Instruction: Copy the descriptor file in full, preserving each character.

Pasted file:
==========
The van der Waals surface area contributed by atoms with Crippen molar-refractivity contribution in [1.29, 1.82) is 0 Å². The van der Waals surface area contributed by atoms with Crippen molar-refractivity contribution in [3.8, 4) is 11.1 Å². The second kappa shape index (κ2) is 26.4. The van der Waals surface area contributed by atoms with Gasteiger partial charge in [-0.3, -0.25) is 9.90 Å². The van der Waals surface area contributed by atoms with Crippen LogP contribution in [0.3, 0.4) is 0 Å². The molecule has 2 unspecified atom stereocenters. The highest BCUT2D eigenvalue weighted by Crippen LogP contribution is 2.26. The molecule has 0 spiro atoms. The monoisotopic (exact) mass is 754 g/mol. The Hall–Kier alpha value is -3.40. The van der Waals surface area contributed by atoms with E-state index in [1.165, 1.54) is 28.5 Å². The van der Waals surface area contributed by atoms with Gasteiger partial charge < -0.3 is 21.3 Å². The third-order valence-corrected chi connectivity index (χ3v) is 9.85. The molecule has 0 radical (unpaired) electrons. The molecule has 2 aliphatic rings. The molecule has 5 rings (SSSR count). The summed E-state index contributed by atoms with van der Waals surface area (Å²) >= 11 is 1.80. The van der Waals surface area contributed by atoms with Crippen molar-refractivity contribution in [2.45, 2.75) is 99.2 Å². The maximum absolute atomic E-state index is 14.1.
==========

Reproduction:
The van der Waals surface area contributed by atoms with Crippen molar-refractivity contribution in [1.29, 1.82) is 0 Å². The van der Waals surface area contributed by atoms with Crippen molar-refractivity contribution in [3.8, 4) is 11.1 Å². The second kappa shape index (κ2) is 26.4. The van der Waals surface area contributed by atoms with Gasteiger partial charge in [-0.3, -0.25) is 9.90 Å². The van der Waals surface area contributed by atoms with Crippen LogP contribution in [0.3, 0.4) is 0 Å². The molecule has 2 unspecified atom stereocenters. The highest BCUT2D eigenvalue weighted by Crippen LogP contribution is 2.26. The molecule has 0 spiro atoms. The monoisotopic (exact) mass is 754 g/mol. The Hall–Kier alpha value is -3.40. The van der Waals surface area contributed by atoms with E-state index in [1.165, 1.54) is 28.5 Å². The van der Waals surface area contributed by atoms with Gasteiger partial charge < -0.3 is 21.3 Å². The third-order valence-corrected chi connectivity index (χ3v) is 9.85. The molecule has 0 radical (unpaired) electrons. The molecule has 2 aliphatic rings. The molecule has 5 rings (SSSR count). The summed E-state index contributed by atoms with van der Waals surface area (Å²) >= 11 is 1.80. The van der Waals surface area contributed by atoms with Crippen molar-refractivity contribution in [2.45, 2.75) is 99.2 Å². The maximum absolute atomic E-state index is 14.1.